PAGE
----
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Quick Observations: Nikon AWS vs Cheap Radio Triggers


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#1
leighgion

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I just broke back into the cheap wireless flash trigger world with the purchase of a kit identical but under a different brand to this four pack. I've had a few days to try them out, and the experience has been illuminating in regard to the relative advantages of Nikon AWS compared to really cheap radio for me.

 

The primary reason I decided to buy the triggers was to more economically expand beyond two wireless flashes and for that purpose, you can't argue with 23€ for a four pack. I already own non-wireless capable flashes, and it's gratifying to get them back in action. I was in minutes shooting with three flashes and the full manual experience, while fraught with trial and error, didn't take as long to adapt to as I thought. However, a couple sessions made it clear that a shortcoming of a totally dumb flash trigger is that the flash goes into sleep mode and the next time you take a shot, the flash wakes up but doesn't fire. 

 

Upon loading them into the computer, more problems emerged.

 

Long story short, cheapie radio triggers can have a slight firing delay. In many circumstances this isn't an issue, unless you're trying to shoot at max flash sync speed like I was, at which point you can get a bit of shutter blackout at the edge of the frame. I found I got the problem at 1/250th but it mostly disappeared at 1/200th. Was not totally consistent even at the same shutter speed. A little googling turned up the suggestion of changing channels, which I did and I found one channel that seemed to nearly eliminate the blackout at 1/250th. 

 

All that said, for 23€ I'm happy with what I got despite losing a number of shots to the learning process. I now have the option to field four wireless flashes for a very minimal investment, but I think I shall be switching between radio and Nikon AWS.

 

My experience with Nikon AWS was mostly pretty good, save for some failures to trigger (mostly my SB600) and a lot of exposure inconsistency and just plain underexposure when I bounced the flashes. The later was really the bigger problem, but I realized (slightly late) that there's nothing to stop me from shutting off iTTL and just manually adjusting flash power from the camera. I did that for the first time today, and found that since I was free of the sleeping flash problem, it was a much more suitable setup for chasing my kids around.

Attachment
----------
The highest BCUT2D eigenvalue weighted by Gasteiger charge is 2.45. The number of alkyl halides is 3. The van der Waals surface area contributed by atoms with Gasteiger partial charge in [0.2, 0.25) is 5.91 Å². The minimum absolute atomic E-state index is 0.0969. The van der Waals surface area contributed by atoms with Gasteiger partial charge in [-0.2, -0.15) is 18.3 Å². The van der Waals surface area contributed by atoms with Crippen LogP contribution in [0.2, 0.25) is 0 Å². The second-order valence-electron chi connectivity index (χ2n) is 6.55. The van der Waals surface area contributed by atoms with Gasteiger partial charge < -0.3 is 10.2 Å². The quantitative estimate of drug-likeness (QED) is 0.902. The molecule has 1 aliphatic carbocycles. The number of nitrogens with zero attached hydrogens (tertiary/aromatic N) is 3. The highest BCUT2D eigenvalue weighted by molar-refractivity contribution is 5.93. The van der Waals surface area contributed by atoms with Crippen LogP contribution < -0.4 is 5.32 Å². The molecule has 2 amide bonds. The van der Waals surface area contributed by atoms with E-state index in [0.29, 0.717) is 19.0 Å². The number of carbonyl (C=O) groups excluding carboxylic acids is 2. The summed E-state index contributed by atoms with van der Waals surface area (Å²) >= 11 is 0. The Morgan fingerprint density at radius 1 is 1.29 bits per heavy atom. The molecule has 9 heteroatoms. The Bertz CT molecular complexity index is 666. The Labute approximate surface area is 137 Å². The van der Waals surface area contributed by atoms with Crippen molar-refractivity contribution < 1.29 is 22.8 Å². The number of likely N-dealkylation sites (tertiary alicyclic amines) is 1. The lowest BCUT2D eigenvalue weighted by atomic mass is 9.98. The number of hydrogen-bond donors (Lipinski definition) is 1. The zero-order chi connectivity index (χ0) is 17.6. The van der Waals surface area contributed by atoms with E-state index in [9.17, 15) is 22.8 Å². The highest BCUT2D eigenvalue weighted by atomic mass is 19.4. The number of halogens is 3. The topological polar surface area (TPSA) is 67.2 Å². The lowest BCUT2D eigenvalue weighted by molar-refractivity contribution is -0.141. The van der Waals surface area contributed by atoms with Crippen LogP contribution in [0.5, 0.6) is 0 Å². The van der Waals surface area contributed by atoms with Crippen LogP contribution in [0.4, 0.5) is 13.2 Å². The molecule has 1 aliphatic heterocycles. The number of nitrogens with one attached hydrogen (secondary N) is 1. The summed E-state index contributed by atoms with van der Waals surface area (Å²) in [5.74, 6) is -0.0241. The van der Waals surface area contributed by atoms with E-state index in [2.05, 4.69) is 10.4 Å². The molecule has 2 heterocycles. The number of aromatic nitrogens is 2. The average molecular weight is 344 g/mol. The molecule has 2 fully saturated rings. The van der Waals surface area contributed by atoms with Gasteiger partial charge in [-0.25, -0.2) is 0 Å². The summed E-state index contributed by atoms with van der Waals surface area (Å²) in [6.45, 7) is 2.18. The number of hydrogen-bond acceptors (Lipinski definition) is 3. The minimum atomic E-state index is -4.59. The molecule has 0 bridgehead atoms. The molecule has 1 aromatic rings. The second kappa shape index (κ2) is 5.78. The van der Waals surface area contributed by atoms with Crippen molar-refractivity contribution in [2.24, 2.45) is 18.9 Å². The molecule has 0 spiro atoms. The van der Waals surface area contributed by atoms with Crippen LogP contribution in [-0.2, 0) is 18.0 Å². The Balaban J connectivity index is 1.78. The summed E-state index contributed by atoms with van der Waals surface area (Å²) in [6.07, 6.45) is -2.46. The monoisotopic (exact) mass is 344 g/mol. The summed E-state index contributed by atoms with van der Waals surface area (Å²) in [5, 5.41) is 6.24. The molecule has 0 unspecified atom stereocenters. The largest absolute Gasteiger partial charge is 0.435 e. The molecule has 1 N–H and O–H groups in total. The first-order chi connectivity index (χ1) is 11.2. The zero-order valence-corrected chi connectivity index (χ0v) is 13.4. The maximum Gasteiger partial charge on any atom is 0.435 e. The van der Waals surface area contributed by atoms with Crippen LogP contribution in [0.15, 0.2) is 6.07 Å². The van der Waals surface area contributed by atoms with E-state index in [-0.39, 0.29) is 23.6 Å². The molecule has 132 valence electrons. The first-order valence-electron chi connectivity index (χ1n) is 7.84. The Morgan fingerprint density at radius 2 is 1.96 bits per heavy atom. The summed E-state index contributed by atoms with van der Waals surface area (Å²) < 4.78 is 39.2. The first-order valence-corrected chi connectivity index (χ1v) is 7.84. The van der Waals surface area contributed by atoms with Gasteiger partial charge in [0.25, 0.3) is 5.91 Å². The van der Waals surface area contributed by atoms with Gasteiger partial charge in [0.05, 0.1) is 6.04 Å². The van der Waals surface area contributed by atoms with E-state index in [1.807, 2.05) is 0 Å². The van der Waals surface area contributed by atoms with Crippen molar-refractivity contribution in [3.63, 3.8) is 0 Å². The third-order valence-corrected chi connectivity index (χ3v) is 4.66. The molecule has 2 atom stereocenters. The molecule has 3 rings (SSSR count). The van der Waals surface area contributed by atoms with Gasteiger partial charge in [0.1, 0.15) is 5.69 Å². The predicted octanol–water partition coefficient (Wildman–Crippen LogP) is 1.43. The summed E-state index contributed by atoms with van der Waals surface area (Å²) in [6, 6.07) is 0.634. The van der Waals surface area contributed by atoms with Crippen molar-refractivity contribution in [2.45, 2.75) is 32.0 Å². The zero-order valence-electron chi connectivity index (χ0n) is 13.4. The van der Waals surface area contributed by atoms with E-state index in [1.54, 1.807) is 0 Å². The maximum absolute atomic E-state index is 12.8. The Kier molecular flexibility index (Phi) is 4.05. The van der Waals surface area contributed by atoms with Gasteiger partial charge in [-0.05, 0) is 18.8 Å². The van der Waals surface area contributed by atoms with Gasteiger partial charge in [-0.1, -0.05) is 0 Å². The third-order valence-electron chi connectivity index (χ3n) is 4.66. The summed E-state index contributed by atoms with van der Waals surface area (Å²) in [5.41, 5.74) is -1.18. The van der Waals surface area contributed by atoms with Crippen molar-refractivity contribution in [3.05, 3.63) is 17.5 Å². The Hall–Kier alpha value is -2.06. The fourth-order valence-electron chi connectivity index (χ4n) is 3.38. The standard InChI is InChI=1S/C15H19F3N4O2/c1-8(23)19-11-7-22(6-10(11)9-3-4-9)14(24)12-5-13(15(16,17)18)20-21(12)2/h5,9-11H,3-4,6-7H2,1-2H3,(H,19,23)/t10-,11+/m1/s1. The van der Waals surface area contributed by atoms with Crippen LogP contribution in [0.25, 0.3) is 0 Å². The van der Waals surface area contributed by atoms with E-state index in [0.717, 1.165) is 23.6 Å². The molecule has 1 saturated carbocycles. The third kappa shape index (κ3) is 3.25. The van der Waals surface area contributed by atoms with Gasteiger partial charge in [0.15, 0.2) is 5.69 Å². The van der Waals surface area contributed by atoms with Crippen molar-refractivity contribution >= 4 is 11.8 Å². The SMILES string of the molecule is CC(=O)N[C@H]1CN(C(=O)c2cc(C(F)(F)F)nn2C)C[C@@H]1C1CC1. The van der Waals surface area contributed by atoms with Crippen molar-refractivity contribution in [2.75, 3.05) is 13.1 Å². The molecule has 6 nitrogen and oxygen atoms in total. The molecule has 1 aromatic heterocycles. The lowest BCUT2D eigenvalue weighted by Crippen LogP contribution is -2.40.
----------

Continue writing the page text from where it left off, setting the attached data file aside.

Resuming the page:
In conclusion, cheap radio triggers are a very good budget option for the budding photographer who wants to primarily do studio-type work, but it has serious shortcomings for candid photography. I don't know if higher end radio triggers are free of these issues.


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#2
dcbear78

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Worth noting extremely capable flash triggers are really not that much more expensive than cheap ones. And not only eliminated these problems, but adds more features.

Only people who haven't kept up with the rapidly developing flash industry still use overpriced and underfeatured triggers like Pocket Wizards. I believe PW are in the process of Kodaking themselves.

https://www.amazon.c..._s_a_1_4

#3
Ron

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I remember when Pocket Wizards were the holy grail. 

 

--Ron 



#4
ScottinPollock

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I consider everything in the Yongnuo lineup as being pretty cheap. With that said I haven't had a lick of trouble with any of it.

Granted my use of them isn't in the realm of beating them to death (where more expensive gear may provide better longevity), but I have had great results over the past several years with my 3 light setup and a handful of cheap optical slaves.

#5
leighgion

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Worth noting extremely capable flash triggers are really not that much more expensive than cheap ones. And not only eliminated these problems, but adds more features.

https://www.amazon.c..._s_a_1_4


I appreciate the recommendation but those triggers, while a lot for the price, are still like 8x what I paid if you factor in it’s only two receivers versus the four I got. Maybe next year depending on how I take to using more than two flashes.


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